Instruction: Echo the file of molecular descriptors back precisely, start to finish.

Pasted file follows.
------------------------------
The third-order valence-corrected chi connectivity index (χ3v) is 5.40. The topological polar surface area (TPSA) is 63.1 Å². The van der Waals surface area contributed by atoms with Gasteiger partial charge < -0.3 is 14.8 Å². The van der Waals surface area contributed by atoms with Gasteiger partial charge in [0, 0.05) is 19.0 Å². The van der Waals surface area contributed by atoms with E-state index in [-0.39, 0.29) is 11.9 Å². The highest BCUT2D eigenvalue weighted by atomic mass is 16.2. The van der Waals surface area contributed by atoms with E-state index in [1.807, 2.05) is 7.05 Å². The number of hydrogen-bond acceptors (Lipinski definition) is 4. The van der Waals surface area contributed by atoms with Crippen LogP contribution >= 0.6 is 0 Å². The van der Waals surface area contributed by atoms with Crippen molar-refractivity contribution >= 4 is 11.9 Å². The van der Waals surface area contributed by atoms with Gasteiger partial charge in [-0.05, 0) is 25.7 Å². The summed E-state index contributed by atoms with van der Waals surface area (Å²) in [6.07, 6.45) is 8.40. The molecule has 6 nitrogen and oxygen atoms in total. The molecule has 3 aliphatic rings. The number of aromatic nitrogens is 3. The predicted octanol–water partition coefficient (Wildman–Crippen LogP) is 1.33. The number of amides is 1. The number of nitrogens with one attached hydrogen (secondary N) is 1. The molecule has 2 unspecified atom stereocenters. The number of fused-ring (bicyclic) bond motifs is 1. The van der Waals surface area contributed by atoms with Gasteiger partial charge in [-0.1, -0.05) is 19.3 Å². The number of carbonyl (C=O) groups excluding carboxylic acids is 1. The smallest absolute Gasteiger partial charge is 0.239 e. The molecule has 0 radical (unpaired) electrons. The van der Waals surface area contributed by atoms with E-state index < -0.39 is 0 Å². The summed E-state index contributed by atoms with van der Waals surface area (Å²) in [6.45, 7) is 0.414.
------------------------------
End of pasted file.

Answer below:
The third-order valence-corrected chi connectivity index (χ3v) is 5.40. The topological polar surface area (TPSA) is 63.1 Å². The van der Waals surface area contributed by atoms with Gasteiger partial charge < -0.3 is 14.8 Å². The van der Waals surface area contributed by atoms with Gasteiger partial charge in [0, 0.05) is 19.0 Å². The van der Waals surface area contributed by atoms with E-state index in [-0.39, 0.29) is 11.9 Å². The highest BCUT2D eigenvalue weighted by atomic mass is 16.2. The van der Waals surface area contributed by atoms with E-state index in [1.807, 2.05) is 7.05 Å². The number of hydrogen-bond acceptors (Lipinski definition) is 4. The van der Waals surface area contributed by atoms with Crippen LogP contribution >= 0.6 is 0 Å². The van der Waals surface area contributed by atoms with Crippen molar-refractivity contribution >= 4 is 11.9 Å². The van der Waals surface area contributed by atoms with Gasteiger partial charge in [-0.05, 0) is 25.7 Å². The summed E-state index contributed by atoms with van der Waals surface area (Å²) in [6.07, 6.45) is 8.40. The molecule has 6 nitrogen and oxygen atoms in total. The molecule has 3 aliphatic rings. The number of aromatic nitrogens is 3. The predicted octanol–water partition coefficient (Wildman–Crippen LogP) is 1.33. The number of amides is 1. The number of nitrogens with one attached hydrogen (secondary N) is 1. The molecule has 2 unspecified atom stereocenters. The number of fused-ring (bicyclic) bond motifs is 1. The van der Waals surface area contributed by atoms with Gasteiger partial charge in [-0.1, -0.05) is 19.3 Å². The number of carbonyl (C=O) groups excluding carboxylic acids is 1. The smallest absolute Gasteiger partial charge is 0.239 e. The molecule has 0 radical (unpaired) electrons. The van der Waals surface area contributed by atoms with E-state index < -0.39 is 0 Å². The summed E-state index contributed by atoms with van der Waals surface area (Å²) in [6.45, 7) is 0.414.